How Many Different Types of Terrier Breeds Are There?

terrier

The terrier has been a friend of man for more than two hundred years in one form or another. This should not come as a surprise since they are known to be kind and compassionate dogs and the fact that they are and have been useful. Terrier is a French word that means burrow. The earliest breeds of terriers were created to hunt down vermin, which required a lot of burrowing, thus the name. Over the years, in its most basic form, the terrier has been bred with a great many breeds to create a wide spectrum of dog breeds, all of which are known, in one way or another, as a terrier. In fact, there are more than thirty breeds of terrier dogs, according to Barx Buddy. The terrier dogs vary greatly when it comes to height, weight, temperament, and character. They can weigh anywhere between two and 70 pounds in size. To understand why there are so many terrier dog breeds, you have to take it back a bit and get to learn their history.

A history of terrier dogs

In the 18th century, only two types of terriers were recognized, the long-legged and the short-legged, according to Wikipedia. Of course, today, this has changed quite a bit, and they are even grouped about function and size. Most terrier dogs were refined from purpose-bred breeds. Their gameness, which is the eagerness and willingness to participate in risky activities actively, was the reason they were used for hunting vermin and in sporting events that required a sense for the kill. They continued to be bred and crossed with myriad other types of dogs.

Their temperament

Although there are many terrier dogs and breeds, one thing that is ubiquitous to almost all of them is that they are energetic and feisty. You should know that even though the American Kennel Club classifies certain types of terriers, such as the Yorkshire Terriers in the toy dog group, they were originally bred to kill and hunt vermin, most often in coal mines. This was until they became lapdogs. Though they can make great family pets, you have to keep them in check and give them the required exercise since they are very high energy and stubborn if they do not get the energy they need. Daily exercise thus becomes a necessity and requirement, and a lack of it may lead to destructive behavior. This is especially the case when it comes to digging up your backyard. Since they were bred and raised as vermin hunters, burrowing is more or less in their DNA, and they are predisposed to making holes in the ground if they have nothing else to keep them active. Energetic and feisty are the two distinguishing traits when it comes to terriers, and some have even said that the dogs are eager for a spirited argument.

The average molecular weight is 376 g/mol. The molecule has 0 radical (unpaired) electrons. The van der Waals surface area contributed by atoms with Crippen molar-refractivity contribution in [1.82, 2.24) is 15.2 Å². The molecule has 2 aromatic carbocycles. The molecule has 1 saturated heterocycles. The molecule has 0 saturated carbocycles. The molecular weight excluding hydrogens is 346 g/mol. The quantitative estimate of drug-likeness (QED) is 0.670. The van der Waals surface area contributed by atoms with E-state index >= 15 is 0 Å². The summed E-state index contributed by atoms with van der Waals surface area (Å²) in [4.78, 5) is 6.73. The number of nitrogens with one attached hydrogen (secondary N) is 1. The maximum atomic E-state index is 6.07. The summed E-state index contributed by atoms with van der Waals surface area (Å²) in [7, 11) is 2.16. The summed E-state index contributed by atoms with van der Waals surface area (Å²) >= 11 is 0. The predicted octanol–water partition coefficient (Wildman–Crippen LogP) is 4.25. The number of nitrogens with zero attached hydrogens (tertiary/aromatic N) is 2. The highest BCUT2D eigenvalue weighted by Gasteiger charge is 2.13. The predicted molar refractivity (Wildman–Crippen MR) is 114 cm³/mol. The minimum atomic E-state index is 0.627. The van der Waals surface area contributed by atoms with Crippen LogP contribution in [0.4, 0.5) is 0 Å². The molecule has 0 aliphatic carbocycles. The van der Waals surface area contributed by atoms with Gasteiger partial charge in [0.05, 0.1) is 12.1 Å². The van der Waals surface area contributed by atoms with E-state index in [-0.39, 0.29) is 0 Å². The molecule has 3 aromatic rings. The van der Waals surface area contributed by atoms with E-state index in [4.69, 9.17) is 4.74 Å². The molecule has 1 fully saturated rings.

Classification of terrier dogs

As mentioned earlier, in 18th century Britain, terrier dogs were of only two categories, the long-legged and she short-legged. Over the years, however, more and more terrier breeds have been created. The American Kennel recognizes 31 official types of terriers.

The Airedale Terrier

The size, strength, and spirit of the Airedale Terrier have earned it the name ‘The King of the Terriers. It is one of the most versatile dog breeds globally, and it is distinguishable for its hunting, companionship, and athletic skills. In fact, it is one of the largest terrier breeds to exist. The male stands at 23 inches from the shoulder, with females being a little bit less, according to AKC. They have a dense, wiry coat that has black markings. Additionally, the sporty ears and mustache, and darkened eyes convey a look and aura of intelligence and wisdom. Airedales are loved because they are docile and are very patient with kids, but they will not back down when protecting their homes and loved ones.

The American Hairless Terrier

Smart and inquisitive best describe the temperament of the American Hairless Terrier. It is a playful breed. Even though the name may suggest that all these dogs are hairless, some are coated. The hairless type is a fine choice for people who suffer from allergies but still want a life companion. It stands at between 12 and 16 inches, measured from the shoulder. The hairless type comes with eyebrows and whiskers, while the coated type has a short and skinny coat. The hairless kind has smooth and warm skin, which is very comfortable to touch. Though it is a privilege, hairlessness does have some concerns. Due to sunburn and cold weather, they will require special protection.

The Australian Terrier

The Australian Terrier is a plucky and spirited animal. It is also one of the smartest dogs you can have. Being upbeat and lively, it is easy to see the old-time temperament that characterizes terriers in the Australian Terrier. They are curious and have the grit of a wolf. They come with a longish torso and have a distinctive coat furnishing around their neck and forequarters. This lone and elegant dash of hair adds elegance to a rough and ready terrier. The Aussie moves freely and easily.

The Bull Terrier

This is one of the more comical and mischievous terriers you will find. It is endearing and playful but is sometimes stubborn. They are exuberant and muscular, and they thrive for affection and regular exercise. They are robust and move with a jaunty stride that more than suggests their power and agility. Their hallmark is the long and egg-shaped head with erect and pointed ears, and triangular eyes, small as they may be, suggest good humor and a need for speed. They come in two coats, white and then any other color that is either solid or with white markings. The bull terrier is the quintessence of masculine determination and balance. They are firm but loving, energetic but adoring. Their love and loyalty are what have made them so endearing to humans.